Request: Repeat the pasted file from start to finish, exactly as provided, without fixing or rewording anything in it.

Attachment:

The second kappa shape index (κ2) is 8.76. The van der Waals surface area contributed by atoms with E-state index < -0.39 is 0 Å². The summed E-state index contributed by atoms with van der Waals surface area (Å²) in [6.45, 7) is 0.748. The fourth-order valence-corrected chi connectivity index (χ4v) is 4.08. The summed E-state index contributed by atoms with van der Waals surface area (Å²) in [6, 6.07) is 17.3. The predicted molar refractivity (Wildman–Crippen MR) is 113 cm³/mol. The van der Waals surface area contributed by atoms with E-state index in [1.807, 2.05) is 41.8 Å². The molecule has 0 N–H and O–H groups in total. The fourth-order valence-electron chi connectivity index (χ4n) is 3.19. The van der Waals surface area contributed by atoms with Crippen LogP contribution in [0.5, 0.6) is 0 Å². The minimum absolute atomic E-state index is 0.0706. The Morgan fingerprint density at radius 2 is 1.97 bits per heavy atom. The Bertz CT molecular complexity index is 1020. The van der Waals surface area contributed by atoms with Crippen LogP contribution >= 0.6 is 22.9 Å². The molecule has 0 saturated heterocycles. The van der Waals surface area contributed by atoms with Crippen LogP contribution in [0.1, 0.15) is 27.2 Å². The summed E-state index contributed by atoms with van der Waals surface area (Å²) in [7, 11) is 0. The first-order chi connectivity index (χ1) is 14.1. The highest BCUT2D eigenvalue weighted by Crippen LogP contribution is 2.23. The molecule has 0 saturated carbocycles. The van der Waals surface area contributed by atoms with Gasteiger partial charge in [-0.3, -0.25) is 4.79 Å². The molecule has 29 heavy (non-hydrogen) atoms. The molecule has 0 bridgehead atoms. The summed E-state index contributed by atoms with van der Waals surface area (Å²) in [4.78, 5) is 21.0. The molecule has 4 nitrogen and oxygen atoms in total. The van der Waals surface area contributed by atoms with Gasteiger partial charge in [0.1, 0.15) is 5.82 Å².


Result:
The second kappa shape index (κ2) is 8.76. The van der Waals surface area contributed by atoms with E-state index < -0.39 is 0 Å². The summed E-state index contributed by atoms with van der Waals surface area (Å²) in [6.45, 7) is 0.748. The fourth-order valence-corrected chi connectivity index (χ4v) is 4.08. The summed E-state index contributed by atoms with van der Waals surface area (Å²) in [6, 6.07) is 17.3. The predicted molar refractivity (Wildman–Crippen MR) is 113 cm³/mol. The van der Waals surface area contributed by atoms with E-state index in [1.807, 2.05) is 41.8 Å². The molecule has 0 N–H and O–H groups in total. The fourth-order valence-electron chi connectivity index (χ4n) is 3.19. The van der Waals surface area contributed by atoms with Crippen LogP contribution in [0.5, 0.6) is 0 Å². The minimum absolute atomic E-state index is 0.0706. The Morgan fingerprint density at radius 2 is 1.97 bits per heavy atom. The Bertz CT molecular complexity index is 1020. The van der Waals surface area contributed by atoms with Crippen LogP contribution >= 0.6 is 22.9 Å². The molecule has 0 saturated heterocycles. The van der Waals surface area contributed by atoms with Crippen LogP contribution in [0.1, 0.15) is 27.2 Å². The summed E-state index contributed by atoms with van der Waals surface area (Å²) in [7, 11) is 0. The first-order chi connectivity index (χ1) is 14.1. The highest BCUT2D eigenvalue weighted by Crippen LogP contribution is 2.23. The molecule has 0 saturated carbocycles. The van der Waals surface area contributed by atoms with Gasteiger partial charge in [-0.3, -0.25) is 4.79 Å². The molecule has 29 heavy (non-hydrogen) atoms. The molecule has 0 bridgehead atoms. The summed E-state index contributed by atoms with van der Waals surface area (Å²) in [4.78, 5) is 21.0. The molecule has 4 nitrogen and oxygen atoms in total. The van der Waals surface area contributed by atoms with Gasteiger partial charge in [0.1, 0.15) is 5.82 Å².